with no inclination downward toward the tip of the nose, the latter
giving an undesirable down faced look. Neither is the nasal bone concave,
resulting in a "dish-faced" profile; nor convex, giving the
dog a Roman nose. The cheeks are flat, and the face is well-chiseled
under the eyes.
are of sufficient length to allow the dog to carry game easily: fairly
square, lean and strong. The upper lips come down full and rather square
to cover the line of the lower jaw, however, the lips are never
pendulous or exaggerated. The nose is fully-pigmented, liver or black in
color, depending on the color of the coat. The nostrils are well-opened
and broad. Teeth are strong, clean, of good size and ideally meet in a
close scissors bite. An even bite or one or two incisors slightly out of
line are minor faults. Undershot, overshot and wry jaws are serious
faults and are to be severely penalized.
Neck, Top Line, Body
The neck is moderately long, muscular, clean and slightly arched at the
crest. It blends gradually and smoothly into sloping shoulders. The
portion of the top line from withers to tail is firm and slopes very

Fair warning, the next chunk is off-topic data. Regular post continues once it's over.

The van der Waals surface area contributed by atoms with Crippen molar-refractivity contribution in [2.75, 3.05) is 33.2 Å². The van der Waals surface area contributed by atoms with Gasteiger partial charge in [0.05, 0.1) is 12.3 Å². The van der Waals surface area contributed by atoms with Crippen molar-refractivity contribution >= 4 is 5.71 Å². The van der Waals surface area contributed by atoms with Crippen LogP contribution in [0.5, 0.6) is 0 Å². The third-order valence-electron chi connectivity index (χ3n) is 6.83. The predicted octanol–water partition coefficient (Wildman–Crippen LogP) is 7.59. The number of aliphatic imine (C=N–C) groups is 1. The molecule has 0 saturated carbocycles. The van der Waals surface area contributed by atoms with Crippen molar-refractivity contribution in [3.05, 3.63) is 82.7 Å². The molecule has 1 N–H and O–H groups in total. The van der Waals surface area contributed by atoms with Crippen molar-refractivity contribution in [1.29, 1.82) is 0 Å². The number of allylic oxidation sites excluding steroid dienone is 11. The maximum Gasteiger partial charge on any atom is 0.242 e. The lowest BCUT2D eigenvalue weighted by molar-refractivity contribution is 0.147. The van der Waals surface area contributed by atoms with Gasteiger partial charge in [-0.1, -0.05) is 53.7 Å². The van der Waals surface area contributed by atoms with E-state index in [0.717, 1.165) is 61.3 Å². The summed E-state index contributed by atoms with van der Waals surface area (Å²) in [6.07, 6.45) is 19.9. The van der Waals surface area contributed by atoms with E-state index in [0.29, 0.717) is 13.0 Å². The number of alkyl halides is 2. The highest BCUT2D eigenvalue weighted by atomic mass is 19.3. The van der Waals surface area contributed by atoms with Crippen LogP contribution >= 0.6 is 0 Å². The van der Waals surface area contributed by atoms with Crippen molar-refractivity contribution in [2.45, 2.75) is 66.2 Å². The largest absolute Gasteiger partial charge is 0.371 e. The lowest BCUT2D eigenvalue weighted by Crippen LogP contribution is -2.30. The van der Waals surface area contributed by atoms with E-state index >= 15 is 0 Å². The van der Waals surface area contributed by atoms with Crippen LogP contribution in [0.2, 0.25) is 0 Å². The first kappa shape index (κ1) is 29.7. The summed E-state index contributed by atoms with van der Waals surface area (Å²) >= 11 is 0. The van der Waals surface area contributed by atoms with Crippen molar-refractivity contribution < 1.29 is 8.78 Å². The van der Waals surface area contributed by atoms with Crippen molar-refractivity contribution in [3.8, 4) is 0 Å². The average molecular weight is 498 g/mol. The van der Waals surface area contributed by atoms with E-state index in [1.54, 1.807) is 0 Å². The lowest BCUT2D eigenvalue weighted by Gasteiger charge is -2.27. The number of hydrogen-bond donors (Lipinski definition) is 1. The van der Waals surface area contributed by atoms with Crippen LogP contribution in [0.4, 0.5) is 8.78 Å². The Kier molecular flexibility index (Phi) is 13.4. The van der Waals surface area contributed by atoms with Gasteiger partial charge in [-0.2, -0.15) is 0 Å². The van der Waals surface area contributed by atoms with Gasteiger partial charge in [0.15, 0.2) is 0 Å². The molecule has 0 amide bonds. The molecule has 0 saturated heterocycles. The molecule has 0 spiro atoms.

body is short-coupled, strong and compact. The chest is deep, reaching
the level of the elbows, with well-developed forechest; however, it is
not so wide or round as to interfere with the action of the front legs.
Ribs are fairly long, springing gradually to the middle of the body,
then tapering as they approach the end of the ribbed section. The
underline stays level with the elbows to a slight up curve at the flank.
back is straight, strong and essentially level. Loins are strong, short
and slightly arched. Hips are nicely-rounded, blending smoothly into the
hind legs. The croup slopes gently to the set of the tail, and tail-set
follows the natural line of the croup. The tail is carried horizontally
or slightly elevated and displays a characteristic lively, merry action,
particularly when the dog is on game. A clamped tail (indicating